I had a provisional one throughout my PhD and kept it at the end. It's more important that it's informative than "sexy". Don't try to be too clever with it or you might come across as flippant. As my supervisor says, finishing a PhD is very much about impression management. By all means if you come up with something that is informative *and* sexy go for it, but just make sure that yo know which one is the more important one.

Thread: What can I expect?

posted
20-May-16, 09:22
edited about 29 seconds later
Avatar for frere_damas
posted about 3 years ago
It was hell, pure unadulterated hell.

Just kidding!

Use your first year to read up as much as you can and to do the training courses. After your first year you'll have less time for that, especially if you plan on teaching alongside doing your PhD. Also, if you don't need ethical clearance for your data collection or get it done really quickly then, obviously, first year can be a lot of data collection. Generally it's good to be proactive.

Thread: working while writing up

posted
10-Apr-16, 15:45
edited about 21 seconds later
Avatar for frere_damas
posted about 3 years ago
Depends what you can handle. At one point I was doing a PhD and two jobs (demonstrating at uni and waitering). I dropped the waitering about a year and a half ago to focus on my work. I can't financially maintain myself this way (I get some help from my parents) but I had to prioritise my PhD over work or it'd never get done. Have a think and see what works for you, if you can handle it then good. If not, perhaps having family to help might prove to be a lifesaver!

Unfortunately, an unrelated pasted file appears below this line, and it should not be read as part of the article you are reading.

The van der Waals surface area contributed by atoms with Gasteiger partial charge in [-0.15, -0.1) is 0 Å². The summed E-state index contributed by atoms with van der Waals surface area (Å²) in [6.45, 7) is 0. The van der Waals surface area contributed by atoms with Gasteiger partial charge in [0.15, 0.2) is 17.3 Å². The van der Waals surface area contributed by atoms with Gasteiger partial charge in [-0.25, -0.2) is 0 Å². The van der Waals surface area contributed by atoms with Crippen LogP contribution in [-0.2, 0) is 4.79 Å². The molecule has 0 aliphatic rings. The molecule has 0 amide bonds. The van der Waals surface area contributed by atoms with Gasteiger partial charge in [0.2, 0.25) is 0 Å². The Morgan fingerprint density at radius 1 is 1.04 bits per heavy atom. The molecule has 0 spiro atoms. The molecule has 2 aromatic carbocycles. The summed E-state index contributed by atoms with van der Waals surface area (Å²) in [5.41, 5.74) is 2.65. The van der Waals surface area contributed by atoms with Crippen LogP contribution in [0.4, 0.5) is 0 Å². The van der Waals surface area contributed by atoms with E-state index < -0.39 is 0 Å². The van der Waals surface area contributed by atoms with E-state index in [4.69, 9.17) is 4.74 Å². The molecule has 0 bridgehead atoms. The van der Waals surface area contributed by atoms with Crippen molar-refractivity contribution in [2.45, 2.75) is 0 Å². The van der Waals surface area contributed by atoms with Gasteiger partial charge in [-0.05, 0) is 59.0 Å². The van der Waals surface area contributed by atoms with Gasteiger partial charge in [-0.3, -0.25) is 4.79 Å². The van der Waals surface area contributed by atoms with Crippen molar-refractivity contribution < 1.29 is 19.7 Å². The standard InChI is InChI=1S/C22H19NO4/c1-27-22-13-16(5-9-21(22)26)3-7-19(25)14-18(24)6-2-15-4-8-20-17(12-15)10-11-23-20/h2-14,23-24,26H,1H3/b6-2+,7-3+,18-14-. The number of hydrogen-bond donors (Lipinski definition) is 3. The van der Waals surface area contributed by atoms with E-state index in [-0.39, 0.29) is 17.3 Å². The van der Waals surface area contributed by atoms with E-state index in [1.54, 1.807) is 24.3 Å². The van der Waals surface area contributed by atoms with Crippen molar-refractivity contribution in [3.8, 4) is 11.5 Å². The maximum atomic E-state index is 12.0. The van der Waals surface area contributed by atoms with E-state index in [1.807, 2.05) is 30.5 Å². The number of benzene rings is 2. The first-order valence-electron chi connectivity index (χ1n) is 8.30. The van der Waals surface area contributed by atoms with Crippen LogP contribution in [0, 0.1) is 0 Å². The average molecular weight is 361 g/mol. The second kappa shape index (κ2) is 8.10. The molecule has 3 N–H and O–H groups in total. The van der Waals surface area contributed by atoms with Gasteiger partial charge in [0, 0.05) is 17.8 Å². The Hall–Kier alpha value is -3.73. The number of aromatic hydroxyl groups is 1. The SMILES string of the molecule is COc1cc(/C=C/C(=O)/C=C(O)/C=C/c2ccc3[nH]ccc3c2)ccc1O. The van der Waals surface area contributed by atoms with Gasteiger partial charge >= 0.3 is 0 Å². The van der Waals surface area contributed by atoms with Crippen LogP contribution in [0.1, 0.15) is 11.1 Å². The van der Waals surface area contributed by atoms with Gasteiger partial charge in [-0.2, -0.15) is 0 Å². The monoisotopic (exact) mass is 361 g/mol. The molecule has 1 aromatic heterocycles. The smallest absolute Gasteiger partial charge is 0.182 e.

Thread: Funded PhD with 2:2 + MSc (pass)

posted
23-Dec-15, 13:46
edited about 14 seconds later
Avatar for frere_damas
posted about 4 years ago
What did you get from your MSc? I'd imagine that grade to be at least as important as the undergraduate grade.

Thread: Funding for travel during PhD

posted
13-Sep-15, 16:52
Avatar for frere_damas
posted about 4 years ago
Ask your department? My university's graduate school offers funding awards that the departments then have to match. E.g., if I get £400 from the grad school my department will give me another £400. Plus you might also get an expenses allowance. My department has that, although they don't advertise it very widely.

Also, be warned that Norway is an expensive country!

Thread: 2:2 BSc and MSc, should I not bother to apply to Oxbridge at all?

posted
13-Sep-15, 16:48
Avatar for frere_damas
posted about 4 years ago
Why does Oxbridge matter? If you're talking about doing a PhD having the supervisor with the right expertise and interest in your work is far more important than the institution you attend.

I do wonder how you got on to a MSc with a 2:2 degree. I don't mean this to be critical at all. If anything, it shows you can be resourceful!

Thread: PhD and relationships

posted
03-Sep-15, 09:25
edited about 3 seconds later
Avatar for frere_damas
posted about 4 years ago
Quote From awsoci:

When I think about my own experiences, while not in a romantic sense, I've generally actively avoided engaging with academics from hard sciences like biology, physics and maths. The reason behind this is at the few mixers of which I've attended, a number of the academics I met in these areas were very condescending towards me and my work. The minute I state that I work in the social sciences, my scholarship (despite not asking me anything about what my focus is or what I even do in the social sciences!) is rendered invalid and uninteresting. Comments like 'oh you're from the arts' or 'oh, that's cute' can be quite frustrating and very dismissive, and the conversation either shuts down, or they continue to talk about their work.